We started first at White Pond. We probably had about 50 children our first year. At that time, the person that I remember helping teach the swimming under the coaching of this man from Washington was Mary Williams of the Martin Williams family. Of course, all of us kids at that time used to go over and swim at White Pond. We would hike along the New York-New Haven Railroad tracks if there was no horse and team available. This was in 1925 and by that time we did have some automobile transportation. Well, we operated two years at White Pond and then the program enlarged to the point where we decided it was best to go to Walden.
At that time Concord Red Cross chapter included Lincoln and Carlisle. I don't really know or I'm not quite sure but eventually Bedford and Acton did come in. It grew to be a very very large program. Fred Hart was superintendent of Walden.It had just begun to be better known and developed so we used to have our classes in the morning just in the morning down at the beach where normally people would go. As I recall it, it was one year when I was chairman of the program that they built that big cement pier which seemed to be, well perhaps not quite the place for it. However it was constructed during those active years.
The people I remember working in the program at that time, sometimes I taught and sometimes I was chairman. The Red Cross chairmen do not get paid but the teachers do. We had probably up to about 500 youngsters in the program at the time. Of course we would apply through the Concord schools and our school nurse was very helpful in having us have little children come down who perhaps might find it difficult for the family to pay the 506 registration fee. We all thoroughly enjoyed those classes. They were great fun. One outstanding teacher who was very good in teaching strokes was Martha Wilson who had four boys of her own. She was very good and a very dear friend of mine. I remember Martha so very well and the years that she helped. Jane Servais was another one who came down and did a lot of work for us, Freda Chittin whose husband was principal of the school in West Concord, Doris Boyd, the Boyd name is familiar here in Concord, she was a neighbor of ours and of course, Patti Hosmer MacPherson. As I recall way back in the very beginning, I would be teaching a class in the water maybe 8 or 10 children around me and I would feel a bump on the back of my knees, I'd open my knees and through would come Patti. We used to entertain ourselves by having Patti climb the tower that was at one time out there on the dock. She was probably about somewhere between four and six years old. Then years later Patti helped out as her mother was always very active in our Red Cross work. We had such a great time.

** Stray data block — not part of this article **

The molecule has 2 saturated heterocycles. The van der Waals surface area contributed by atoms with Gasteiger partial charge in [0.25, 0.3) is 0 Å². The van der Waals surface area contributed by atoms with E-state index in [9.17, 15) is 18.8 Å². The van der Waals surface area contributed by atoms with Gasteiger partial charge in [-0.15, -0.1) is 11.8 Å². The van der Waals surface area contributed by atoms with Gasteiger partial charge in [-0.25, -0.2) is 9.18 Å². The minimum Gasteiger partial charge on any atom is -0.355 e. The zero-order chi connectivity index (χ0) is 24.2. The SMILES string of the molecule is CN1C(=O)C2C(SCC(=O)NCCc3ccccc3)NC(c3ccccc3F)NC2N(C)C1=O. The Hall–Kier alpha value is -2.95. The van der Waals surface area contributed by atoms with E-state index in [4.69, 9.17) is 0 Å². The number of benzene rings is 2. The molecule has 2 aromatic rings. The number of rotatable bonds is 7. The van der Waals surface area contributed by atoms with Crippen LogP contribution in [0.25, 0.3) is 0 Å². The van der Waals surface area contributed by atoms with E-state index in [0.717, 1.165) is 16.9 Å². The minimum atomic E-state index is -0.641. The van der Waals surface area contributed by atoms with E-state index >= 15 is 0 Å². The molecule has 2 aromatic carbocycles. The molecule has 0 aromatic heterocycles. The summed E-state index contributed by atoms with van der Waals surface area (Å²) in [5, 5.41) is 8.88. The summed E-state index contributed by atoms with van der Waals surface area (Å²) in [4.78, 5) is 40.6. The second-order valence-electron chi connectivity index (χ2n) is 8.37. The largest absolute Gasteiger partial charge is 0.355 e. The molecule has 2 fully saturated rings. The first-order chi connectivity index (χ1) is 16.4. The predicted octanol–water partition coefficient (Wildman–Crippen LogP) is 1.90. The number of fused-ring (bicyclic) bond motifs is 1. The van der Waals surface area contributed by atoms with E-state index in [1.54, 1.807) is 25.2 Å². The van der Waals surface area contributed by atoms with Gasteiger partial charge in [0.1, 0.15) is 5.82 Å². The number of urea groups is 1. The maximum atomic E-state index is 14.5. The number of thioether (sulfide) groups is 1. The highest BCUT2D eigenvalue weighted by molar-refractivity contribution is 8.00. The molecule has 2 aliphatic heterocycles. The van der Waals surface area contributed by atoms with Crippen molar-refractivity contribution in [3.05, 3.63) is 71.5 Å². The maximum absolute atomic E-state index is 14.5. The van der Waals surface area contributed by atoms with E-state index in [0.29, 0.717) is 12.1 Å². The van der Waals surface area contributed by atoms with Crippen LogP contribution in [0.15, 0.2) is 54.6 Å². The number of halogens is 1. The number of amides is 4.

I remember the year that Bedford came in. One of the families in Bedford entertained the whole volunteer teaching group at a wonderful picnic down at the back of the their property which bordered on the Concord river. We had so many good times in that way. I remember when Harold Orendorff, whom quite a few people around Concord would remember, was the treasurer of the chapter. Of course, Mary was carrying on vigorously as our head person for many years. After my time the program became to be so large at Walden that they purchased docks and put them in over to the right of the beach where they operated for many years. Concord did buy their own docks.
The Red Cross policy as I understood at the time had always been to see a need in the community and get it established and then have the community take it over. For instance, the visiting nurse program that we have now that operate out of Emerson Hospital at one time started as the Red Cross nurses.
About in the '50s a change seemed to be necessary to have our Red Cross swimming program turned over to the community. As I recall I was suggested to be on the recreation commission at the time we made the change because of my years of activity in the swimming program. So the program was changed to them and of course, for many years now has been run under the recreation program of Concord.
Many happy times for all of us in my memories. I think so many times and go back and remember the wonderful times we had at Walden. It is unfortunate now that we have the pressures of the population. I have been asked to sign the no swimming at Walden by the Save the Walden group or the Walden Forever Wild group. I can't in good conscious really sign it to keep people from swimming in Walden Pond. I do wish that some measures could be taken that might control the number of people attending at one time. My memories of Walden are certainly some of the happiest of my life and I certainly enjoyed it.